Light up? The UK's first e-cigarette bar opens in Shoreditch

Published 13 November 2013  |  
(Photo: Darko Skender)

The UK's first ever electronic cigarette bar opened in London yesterday, amidst debates about whether or not it should be legal to smoke them in public.

Electronic cigarettes, or e-cigarettes, simulate smoking behaviour without the use of tobacco or producing any smoke or vapour.

They use heat to vaporise a solution containing nicotine, and have been proposed as a way to help smokers quit the habit.

There has been a sharp increase in their popularity, with an estimated 1.3 million adult consumers in the UK alone. However, there is confusion about where they can and cannot be used, and this is stopping many people from using them in pubs, bars and clubs, despite the fact that this is, currently, legal.

But #vypesocial, a venue in Shoreditch, has been specifically set up as an e-cigarette bar with the aim of "redefining sociability".

Many people complain of being left alone by friends who disappear outside to smoke on a night out, and smokers themselves are often left solo while feeding their addiction. #vypesocial wants to create an environment that "enhances[s] the sociability between smokers and non-smokers during a night out".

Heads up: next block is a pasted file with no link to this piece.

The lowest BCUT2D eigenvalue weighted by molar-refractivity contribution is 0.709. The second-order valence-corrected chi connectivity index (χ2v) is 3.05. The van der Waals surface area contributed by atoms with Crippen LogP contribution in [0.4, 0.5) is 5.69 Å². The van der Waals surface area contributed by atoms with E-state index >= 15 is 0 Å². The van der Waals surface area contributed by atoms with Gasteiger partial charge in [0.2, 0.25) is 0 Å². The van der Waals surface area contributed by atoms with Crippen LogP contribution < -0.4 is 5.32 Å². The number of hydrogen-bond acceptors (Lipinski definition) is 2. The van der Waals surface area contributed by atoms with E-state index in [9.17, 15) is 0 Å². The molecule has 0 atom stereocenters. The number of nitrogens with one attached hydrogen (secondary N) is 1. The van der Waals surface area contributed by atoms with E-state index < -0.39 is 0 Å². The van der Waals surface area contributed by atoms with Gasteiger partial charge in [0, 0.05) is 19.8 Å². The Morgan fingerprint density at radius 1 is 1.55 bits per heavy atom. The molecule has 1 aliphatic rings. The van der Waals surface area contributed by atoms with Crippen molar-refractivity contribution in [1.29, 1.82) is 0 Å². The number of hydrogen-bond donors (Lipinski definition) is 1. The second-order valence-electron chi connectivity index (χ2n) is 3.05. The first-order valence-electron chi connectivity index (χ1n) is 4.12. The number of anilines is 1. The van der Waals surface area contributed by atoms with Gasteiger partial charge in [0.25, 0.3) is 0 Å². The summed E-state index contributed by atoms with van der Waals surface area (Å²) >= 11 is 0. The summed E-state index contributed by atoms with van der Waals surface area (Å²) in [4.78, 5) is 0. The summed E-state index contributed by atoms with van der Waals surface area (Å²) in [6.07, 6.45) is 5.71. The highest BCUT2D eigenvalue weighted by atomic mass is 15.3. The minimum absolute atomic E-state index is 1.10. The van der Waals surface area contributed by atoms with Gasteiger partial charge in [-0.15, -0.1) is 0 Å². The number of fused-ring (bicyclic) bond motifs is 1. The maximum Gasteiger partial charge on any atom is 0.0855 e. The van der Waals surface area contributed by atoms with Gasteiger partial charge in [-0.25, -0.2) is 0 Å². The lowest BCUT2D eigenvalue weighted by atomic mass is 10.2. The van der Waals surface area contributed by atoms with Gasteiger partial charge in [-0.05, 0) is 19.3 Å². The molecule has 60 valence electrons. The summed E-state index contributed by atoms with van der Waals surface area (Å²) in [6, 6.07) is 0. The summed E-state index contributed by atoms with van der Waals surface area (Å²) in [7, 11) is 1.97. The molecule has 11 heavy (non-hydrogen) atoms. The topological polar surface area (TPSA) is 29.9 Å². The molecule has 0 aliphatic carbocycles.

The venue, open until the end of the month, is working with various partners to host a series of pop-up, e-cigarette friendly events right across the areas of dating, gaming, film, food and clubbing, and is hoping that this will encourage e-smokers to light up indoors.

However, this is likely to cause some controversy, as e-cigarettes themselves are currently at the centre of a debate in the UK health industry.

The British Medical Association (BMA) has announced its desire to have smoking e-cigarettes banned in public, while medical professionals are concerned that it will make them seem appealing to young people in particular, and may actually result in an increase in the number of smokers.

The BMA website asserts that allowing the e-cigarettes to be smoked in public place may "undermine efforts to prevent or stop smoking by making cigarette use seem normal in public and at work".

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